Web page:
The interview wasn’t as casual as some reports suggest. My interviewer had a investment banking background and I definitely got the impression he was trying to push my buttons. It is the sort of interview I would expect for a front office role so nothing strange there. And as “pushy” as he maybe I think the interview was fair.
- Why MBA? Why Saïd?
- Tell me about your role at XYZ company.
- Give me an example of a time you lead a group.
- Give me an example of a time you were involved in a dysfunctional group? How did you cope?
- What would your friends say your strengths/weaknesses are?
I did not visit Oxford before the interview and I definitely got the impression he did not approve. For my next application I will definitely go in person and visit first. He did ask which college I will apply to make sure I had done my research.
Overall tough but fair interview.
I had my interview with 2 admissions committee members.
1 was the interviewer and the other was noticing my movements and body language
The questions asked were straightforward:
1. Walk me through your resume
2. Why you opted for MBA?
3. What are your main strengths?
4. What are your main weaknesses?
5. What are your post-MBA plans?
6. Is there anything I forgot to ask?
7. Is there anything you want to ask?
Interview was well and lasted for around 40-45 minutes.
Overall it was a pleasant experience. I was surprised by how friendly the Adcom was.
My interview was conducted by two adcom members. One asked the questions, and one feverishly scribbled notes. The interview was exactly 30 minutes. Below are the questions I was asked:
• Tell me about yourself.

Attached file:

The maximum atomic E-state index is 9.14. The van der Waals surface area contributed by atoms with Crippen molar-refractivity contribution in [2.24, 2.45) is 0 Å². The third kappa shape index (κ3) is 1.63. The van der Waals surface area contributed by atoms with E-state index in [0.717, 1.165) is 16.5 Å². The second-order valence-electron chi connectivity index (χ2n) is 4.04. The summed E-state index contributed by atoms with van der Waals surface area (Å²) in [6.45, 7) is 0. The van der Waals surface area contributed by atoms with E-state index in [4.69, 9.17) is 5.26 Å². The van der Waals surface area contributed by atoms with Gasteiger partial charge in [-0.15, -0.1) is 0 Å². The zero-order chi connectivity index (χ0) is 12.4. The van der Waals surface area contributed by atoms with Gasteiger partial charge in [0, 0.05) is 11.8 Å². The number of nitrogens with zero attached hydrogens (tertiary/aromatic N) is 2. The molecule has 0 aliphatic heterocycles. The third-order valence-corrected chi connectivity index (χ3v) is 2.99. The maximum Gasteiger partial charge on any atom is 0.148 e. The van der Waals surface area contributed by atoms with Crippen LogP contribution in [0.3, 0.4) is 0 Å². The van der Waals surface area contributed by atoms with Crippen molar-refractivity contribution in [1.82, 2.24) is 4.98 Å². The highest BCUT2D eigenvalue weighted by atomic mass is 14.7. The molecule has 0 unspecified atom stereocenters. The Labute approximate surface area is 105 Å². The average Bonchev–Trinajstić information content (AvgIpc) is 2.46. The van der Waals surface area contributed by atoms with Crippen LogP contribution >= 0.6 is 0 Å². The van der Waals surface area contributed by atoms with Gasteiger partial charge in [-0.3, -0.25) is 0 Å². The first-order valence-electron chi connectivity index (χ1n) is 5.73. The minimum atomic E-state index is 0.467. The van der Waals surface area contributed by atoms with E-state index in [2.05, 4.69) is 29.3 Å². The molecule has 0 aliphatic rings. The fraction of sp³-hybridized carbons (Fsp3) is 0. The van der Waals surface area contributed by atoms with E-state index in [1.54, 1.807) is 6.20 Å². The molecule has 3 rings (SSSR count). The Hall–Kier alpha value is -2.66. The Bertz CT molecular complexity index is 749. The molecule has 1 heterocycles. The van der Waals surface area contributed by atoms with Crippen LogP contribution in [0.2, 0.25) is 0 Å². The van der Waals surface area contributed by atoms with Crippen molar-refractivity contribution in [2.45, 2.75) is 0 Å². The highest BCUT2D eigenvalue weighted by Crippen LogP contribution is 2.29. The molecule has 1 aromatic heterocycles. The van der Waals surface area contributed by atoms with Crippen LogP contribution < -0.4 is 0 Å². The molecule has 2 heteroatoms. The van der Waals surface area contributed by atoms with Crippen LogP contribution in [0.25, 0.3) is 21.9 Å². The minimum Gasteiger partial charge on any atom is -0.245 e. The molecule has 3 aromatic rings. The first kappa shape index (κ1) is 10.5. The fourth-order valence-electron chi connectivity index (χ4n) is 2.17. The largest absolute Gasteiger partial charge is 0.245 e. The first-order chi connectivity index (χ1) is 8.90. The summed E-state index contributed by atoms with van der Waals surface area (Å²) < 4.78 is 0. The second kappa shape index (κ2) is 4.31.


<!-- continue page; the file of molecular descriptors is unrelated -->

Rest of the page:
• What do you do in your job?
• When did you decide to get an MBA? Why?
• How did you form your opinion about Harvard and what is it?
• What questions do you have for me?
London Business School sends you the contact details for an alumnus that they have allocated to you and then you arrange a time and place to meet. In my case, they did a good job of matching me to someone who works in an area that I am interested in and I went to his office for the interview.
The interview was probably the most enjoyable part of my LBS application process. In previous admissions- related correspondence and events, LBS had come across to me as quite arrogant and as though I was one of thousands going through their MBA machine. The interview was much better than that, though I guess that was likely because of the alumnus I had.
We started out by going through my CV and what I had written that I wanted to do in the future. He asked me some tough questions about what I could offer people in that industry and really tested me on some of the things that I had written. As I understand it, all LBS interviews have to have a presentation – they obviously give the alumni a set of topics that they can use if they don’t want to come up with their own. Continue reading…
My interview went very well. It flowed much more like a casual conversation than a structured interview, lasting about 40 minutes. My interviewer started by telling me about himself and the admissions process, then asked me the following questions/prompts (while taking notes directly on the resume that I handed him):
1. Walk me through your resume.
2. Tell me about your hometown / did you attend a public or private high school?